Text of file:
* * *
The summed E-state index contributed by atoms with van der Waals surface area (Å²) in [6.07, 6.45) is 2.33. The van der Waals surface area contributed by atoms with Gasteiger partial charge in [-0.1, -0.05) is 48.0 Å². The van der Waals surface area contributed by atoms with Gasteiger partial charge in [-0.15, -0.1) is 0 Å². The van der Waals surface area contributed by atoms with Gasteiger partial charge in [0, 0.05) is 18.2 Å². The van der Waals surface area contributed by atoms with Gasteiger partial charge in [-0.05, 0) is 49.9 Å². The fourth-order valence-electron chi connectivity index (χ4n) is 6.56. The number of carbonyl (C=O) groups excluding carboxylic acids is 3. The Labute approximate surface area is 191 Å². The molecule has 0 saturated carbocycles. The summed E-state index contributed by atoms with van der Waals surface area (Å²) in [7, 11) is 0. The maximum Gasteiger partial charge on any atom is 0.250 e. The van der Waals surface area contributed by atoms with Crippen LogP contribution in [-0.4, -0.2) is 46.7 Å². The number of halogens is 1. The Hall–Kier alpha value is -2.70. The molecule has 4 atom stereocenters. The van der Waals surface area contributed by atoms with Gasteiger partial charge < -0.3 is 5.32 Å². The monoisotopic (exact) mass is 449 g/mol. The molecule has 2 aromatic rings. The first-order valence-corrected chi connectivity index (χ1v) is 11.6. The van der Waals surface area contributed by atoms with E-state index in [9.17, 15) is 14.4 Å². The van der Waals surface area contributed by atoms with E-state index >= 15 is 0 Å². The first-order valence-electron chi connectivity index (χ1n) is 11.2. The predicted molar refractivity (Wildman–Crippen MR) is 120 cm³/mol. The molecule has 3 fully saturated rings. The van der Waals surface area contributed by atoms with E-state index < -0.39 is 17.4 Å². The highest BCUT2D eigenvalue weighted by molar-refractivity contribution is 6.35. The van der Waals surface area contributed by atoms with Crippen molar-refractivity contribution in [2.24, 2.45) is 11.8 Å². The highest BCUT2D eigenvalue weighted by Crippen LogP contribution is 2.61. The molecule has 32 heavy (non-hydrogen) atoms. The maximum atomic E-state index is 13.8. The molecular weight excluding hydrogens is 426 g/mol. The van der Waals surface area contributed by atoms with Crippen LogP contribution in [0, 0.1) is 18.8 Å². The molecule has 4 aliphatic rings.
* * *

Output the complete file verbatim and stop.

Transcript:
The summed E-state index contributed by atoms with van der Waals surface area (Å²) in [6.07, 6.45) is 2.33. The van der Waals surface area contributed by atoms with Gasteiger partial charge in [-0.1, -0.05) is 48.0 Å². The van der Waals surface area contributed by atoms with Gasteiger partial charge in [-0.15, -0.1) is 0 Å². The van der Waals surface area contributed by atoms with Gasteiger partial charge in [0, 0.05) is 18.2 Å². The van der Waals surface area contributed by atoms with Gasteiger partial charge in [-0.05, 0) is 49.9 Å². The fourth-order valence-electron chi connectivity index (χ4n) is 6.56. The number of carbonyl (C=O) groups excluding carboxylic acids is 3. The Labute approximate surface area is 191 Å². The molecule has 0 saturated carbocycles. The summed E-state index contributed by atoms with van der Waals surface area (Å²) in [7, 11) is 0. The maximum Gasteiger partial charge on any atom is 0.250 e. The van der Waals surface area contributed by atoms with Crippen LogP contribution in [-0.4, -0.2) is 46.7 Å². The number of halogens is 1. The Hall–Kier alpha value is -2.70. The molecule has 4 atom stereocenters. The van der Waals surface area contributed by atoms with Gasteiger partial charge < -0.3 is 5.32 Å². The monoisotopic (exact) mass is 449 g/mol. The molecule has 2 aromatic rings. The first-order valence-corrected chi connectivity index (χ1v) is 11.6. The van der Waals surface area contributed by atoms with E-state index in [9.17, 15) is 14.4 Å². The van der Waals surface area contributed by atoms with E-state index >= 15 is 0 Å². The first-order valence-electron chi connectivity index (χ1n) is 11.2. The predicted molar refractivity (Wildman–Crippen MR) is 120 cm³/mol. The molecule has 3 fully saturated rings. The van der Waals surface area contributed by atoms with E-state index < -0.39 is 17.4 Å². The highest BCUT2D eigenvalue weighted by molar-refractivity contribution is 6.35. The van der Waals surface area contributed by atoms with Crippen molar-refractivity contribution in [2.24, 2.45) is 11.8 Å². The highest BCUT2D eigenvalue weighted by Crippen LogP contribution is 2.61. The molecule has 32 heavy (non-hydrogen) atoms. The maximum atomic E-state index is 13.8. The molecular weight excluding hydrogens is 426 g/mol. The van der Waals surface area contributed by atoms with Crippen LogP contribution in [0, 0.1) is 18.8 Å². The molecule has 4 aliphatic rings.